Marie Neba, a Sugarland, Texas, resident, has been sentenced to 75 years in prison for her participation in a scheme to defraud Medicare of $13 million. Neba had been found guilty of Medicare fraud conspiracy in November 2016, alongside her husband and co-owner of Fiango Home Healthcare Inc.; Ebong Tilong.
Between 2006 and 2015, Neba submitted fraudulent home health service claims to Medicare through Fiango Home Healthcare in the amount of $13 million.
Neba also paid illegal kickbacks to people who referred patients for Fiango home health services. In many cases, the services billed to Medicare were either medically unnecessary or never rendered. In order to submit claims, Neba routinely falsified medical records involving Medicare beneficiaries.
Doctor and Patient Recruiters Also Part of Fake Billing Schemes
Mr. Tilong pleaded guilty to the conspiracy during the 2016 trial. Other individuals involved in the scheme have also pleaded guilty. These include Fiango’s medical director, Nirmal Mazumdar, M.D. and patient recruiters Daisy Carter and Connie Ray Island. Tilong, Mazumdar, and Carter are yet to be sentenced, while Island will spend 33 months in prison.
Home health care service providers have lately become a focus of Medicare and Medicaid fraud investigations.
Recently, the owner and the medical director of a company based in New Orleans, Louisiana were found guilty of defrauding Medicare of $34 million. Both defendants were also given prison sentences.
In another recent Florida case, the owner of three Miami-based home health services companies was sentenced to 20 years in prison for his participation in a $57 million Medicare fraud conspiracy.
The government has been aggressively prosecuting companies and individuals who defraud Medicaid and Medicare by submitting false claims, often overbilling and billing federal and state health care programs for unnecessary or unrendered services.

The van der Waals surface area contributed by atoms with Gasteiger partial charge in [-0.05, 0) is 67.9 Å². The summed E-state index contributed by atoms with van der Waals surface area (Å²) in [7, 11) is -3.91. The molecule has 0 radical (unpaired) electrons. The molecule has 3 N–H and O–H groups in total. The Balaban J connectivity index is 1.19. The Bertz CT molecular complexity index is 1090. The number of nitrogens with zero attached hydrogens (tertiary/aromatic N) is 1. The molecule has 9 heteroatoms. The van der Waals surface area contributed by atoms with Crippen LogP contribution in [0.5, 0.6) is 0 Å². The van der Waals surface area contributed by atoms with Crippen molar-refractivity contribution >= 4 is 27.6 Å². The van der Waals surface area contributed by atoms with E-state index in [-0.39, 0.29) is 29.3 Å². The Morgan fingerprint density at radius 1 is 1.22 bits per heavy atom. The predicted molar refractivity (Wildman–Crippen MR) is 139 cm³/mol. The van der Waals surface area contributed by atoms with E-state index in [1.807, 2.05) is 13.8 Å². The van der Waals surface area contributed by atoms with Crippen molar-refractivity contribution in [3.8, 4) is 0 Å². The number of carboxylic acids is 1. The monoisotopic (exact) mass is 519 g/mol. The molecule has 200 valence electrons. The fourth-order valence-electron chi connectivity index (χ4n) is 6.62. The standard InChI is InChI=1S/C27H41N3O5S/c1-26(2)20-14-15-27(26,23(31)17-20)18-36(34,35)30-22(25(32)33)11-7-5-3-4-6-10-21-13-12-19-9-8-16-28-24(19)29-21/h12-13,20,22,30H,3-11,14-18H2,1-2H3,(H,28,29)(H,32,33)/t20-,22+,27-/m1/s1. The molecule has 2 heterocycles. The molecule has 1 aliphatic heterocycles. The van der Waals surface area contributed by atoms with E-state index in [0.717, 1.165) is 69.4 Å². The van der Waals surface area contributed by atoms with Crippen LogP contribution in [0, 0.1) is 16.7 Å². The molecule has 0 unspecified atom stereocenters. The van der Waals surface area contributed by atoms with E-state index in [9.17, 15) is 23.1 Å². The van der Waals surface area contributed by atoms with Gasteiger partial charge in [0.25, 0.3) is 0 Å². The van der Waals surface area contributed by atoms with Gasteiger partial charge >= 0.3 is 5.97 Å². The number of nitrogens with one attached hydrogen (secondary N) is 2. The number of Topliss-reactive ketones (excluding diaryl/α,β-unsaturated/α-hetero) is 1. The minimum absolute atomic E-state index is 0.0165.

The Medicare Fraud Strike Force, which was instrumental in convicting Neba and her accomplices, has exposed $12.5 billion in fraudulent Medicare billings since its inception in 2007.
HHS Secretary Tom Price recently commented, “Healthcare fraud is not only a criminal act that costs billions of taxpayer dollars - it is an affront to all Americans who rely on our national healthcare programs for access to critical healthcare services and a violation of trust... The United States is home to the world’s best medical professionals, but their ability to provide affordable, high-quality care to their patients is jeopardized every time a criminal commits healthcare fraud. That is why this Administration is committed to bringing these criminals to justice, as President Trump demonstrated in his 2017 budget request calling for a new $70 million investment in the Health Care Fraud and Abuse Control Program.”
Are you an employee, ex-employee or someone else with private information about a scheme to cheat Medicare or Medicaid as home healthcare operator Ms. Neba did in Texas? You may be eligible for a reward as a whistleblower. To check your eligibility, Call the Hotline 888.742.7248 or Report Online